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K-5 WRITING #7

Mini-lesson: Writing A Rough Draft

Grades 2-5

 

 

WRITING

 

Common Core State Standards

• W.2.3 Write narratives in which they recount a well-elaborated event or short sequence of events, include details to describe actions, thoughts, and feelings, use temporal words to signal event order, and provide a sense of closure.
• W.3.3 Write narratives to develop real or imagined experiences or events using effective technique, descriptive details, and clear even sequences.
a. Establish a situation and introduce a narrator and/or characters; organize an event sequence that unfolds naturally.
b. Use dialogue and descriptions of actions, thoughts, and feelings to develop experiences and events or show the response of characters to situation.
c. Use temporal words and phrases to signal event order.
d. Provide a sense of closure.
• W.3.4 With guidance and support from adults, produce writing in which the development and organization are appropriate to task and purpose.
• W.3.10 Write routinely over extended time frames and shorter time frames for a range of discipline-specific tasks, purposes, and audiences.
• W.4.3 Write narratives to develop real or imagined experiences or events using effective technique, descriptive details, and clear event sequences.
a. Orient the reader by establishing a situation and introducing a narrator and/or characters; organize an event sequence that unfolds naturally.
b. Use dialogue and description to develop experiences and events or show the responses of characters to situations.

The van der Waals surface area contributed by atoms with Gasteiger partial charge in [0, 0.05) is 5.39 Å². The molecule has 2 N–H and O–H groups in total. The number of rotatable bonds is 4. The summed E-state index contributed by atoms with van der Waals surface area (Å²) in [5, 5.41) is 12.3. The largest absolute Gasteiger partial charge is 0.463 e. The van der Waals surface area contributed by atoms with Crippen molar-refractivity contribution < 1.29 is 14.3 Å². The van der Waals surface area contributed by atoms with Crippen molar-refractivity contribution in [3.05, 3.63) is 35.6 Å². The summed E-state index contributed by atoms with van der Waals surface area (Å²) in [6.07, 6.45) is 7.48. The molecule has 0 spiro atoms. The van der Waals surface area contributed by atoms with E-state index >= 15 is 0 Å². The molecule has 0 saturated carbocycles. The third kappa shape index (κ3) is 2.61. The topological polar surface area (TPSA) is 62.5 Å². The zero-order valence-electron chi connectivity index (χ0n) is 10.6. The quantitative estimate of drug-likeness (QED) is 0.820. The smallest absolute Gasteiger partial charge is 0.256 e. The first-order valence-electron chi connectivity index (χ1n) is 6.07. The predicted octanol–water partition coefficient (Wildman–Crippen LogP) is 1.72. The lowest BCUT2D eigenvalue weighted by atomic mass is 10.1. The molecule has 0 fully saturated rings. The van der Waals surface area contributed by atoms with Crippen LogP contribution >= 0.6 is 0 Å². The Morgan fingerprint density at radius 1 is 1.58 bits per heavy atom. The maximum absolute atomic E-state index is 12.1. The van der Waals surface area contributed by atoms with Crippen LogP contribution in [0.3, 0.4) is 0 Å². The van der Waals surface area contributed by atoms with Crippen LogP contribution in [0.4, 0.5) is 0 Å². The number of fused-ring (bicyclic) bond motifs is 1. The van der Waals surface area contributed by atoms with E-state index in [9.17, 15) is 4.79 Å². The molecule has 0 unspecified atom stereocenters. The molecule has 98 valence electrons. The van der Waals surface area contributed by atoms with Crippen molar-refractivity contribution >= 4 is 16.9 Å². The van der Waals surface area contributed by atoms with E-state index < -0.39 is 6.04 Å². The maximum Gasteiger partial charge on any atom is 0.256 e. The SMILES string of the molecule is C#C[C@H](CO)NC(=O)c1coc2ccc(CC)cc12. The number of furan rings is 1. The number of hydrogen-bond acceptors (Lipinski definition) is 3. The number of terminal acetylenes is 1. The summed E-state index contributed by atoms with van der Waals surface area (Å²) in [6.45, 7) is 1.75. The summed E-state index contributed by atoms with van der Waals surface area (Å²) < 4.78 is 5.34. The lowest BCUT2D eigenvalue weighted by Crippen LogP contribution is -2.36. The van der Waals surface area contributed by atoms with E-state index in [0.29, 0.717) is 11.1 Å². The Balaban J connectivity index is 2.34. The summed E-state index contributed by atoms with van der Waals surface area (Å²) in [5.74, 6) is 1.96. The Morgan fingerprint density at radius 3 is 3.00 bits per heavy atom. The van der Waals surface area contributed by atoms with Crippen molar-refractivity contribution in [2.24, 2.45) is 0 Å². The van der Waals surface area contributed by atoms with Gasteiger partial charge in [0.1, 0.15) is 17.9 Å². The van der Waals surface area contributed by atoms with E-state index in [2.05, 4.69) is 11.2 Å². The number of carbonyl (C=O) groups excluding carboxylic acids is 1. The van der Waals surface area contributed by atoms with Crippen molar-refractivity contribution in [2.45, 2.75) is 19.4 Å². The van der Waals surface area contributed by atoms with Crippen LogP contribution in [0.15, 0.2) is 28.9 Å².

c. Use a variety of transitional words and phrases to manage the sequence of events.
d. Use concrete words and phrases and sensory details to convey experiences and events precisely.
e. Provide a conclusion that follows from the narrated experiences or events.
• W.4.4 Produce clear and coherent writing in which the development and organization are appropriate to task, purpose, and audience.
• W.4.10 Write routinely over extended time frames and shorter time frames for a range of discipline-specific tasks, purposes, and audiences.
• W.5.3 Write narratives to develop real or imagined experiences or events using effective technique, descriptive details, and clear event sequences.
a. Orient the reader by establishing a situation and introducing a narrator and/or characters; organize an event sequence that unfolds naturally.
• W.5.4 Produce clear and coherent writing in which the development and organization are appropriate to task, purpose, and audience.
• W.5.10 Write routinely over extended time frames and shorter time frames for a range of discipline-specific tasks, purposes, and audiences.

 

 

 

Rationale

Often students think that the first message they write should be the finished product. In learning the writing process, the rough draft stage is where students need to learn to get ideas down on paper and not be focused on the appearance of the writing.

 

 

Materials

  • Chart paper rough draft story or transparency of the rough draft of the story

 

 

Direct Explanation

In the drafting stage, we focus on getting down on paper everything we know about a topic. This is called a “rough draft” because the emphasis is on your ideas, rather than spelling, punctuation and mechanics. Later in revision and editing we will polish up our writing and make sure it is reader-friendly.”

 

 

Model

Yesterday, I told you my story of a time when I got stuck in a tree as a little girl. Last night I wrote a rough draft of my story of getting stuck in a tree. This is what it looks like. (Show the rough draft on a chart or transparency.) Listen to the story as I read it to you. Check to see if it sounds like the story I told you yesterday.

 

When I was a little girl, I liked to climb trees. One day I climbed a tree on the empty lot down the street. When I was ready to come down, my foot was stuck in the fork of two branches. I tried to get it out, but it was stuck. I called for help, but no one heard me. Then Mr. Martin came home from work. When he stepped out of his car, I yelled. He brought over his ladder and climbed up to me. By gently rocking my foot back and forth, he set it free.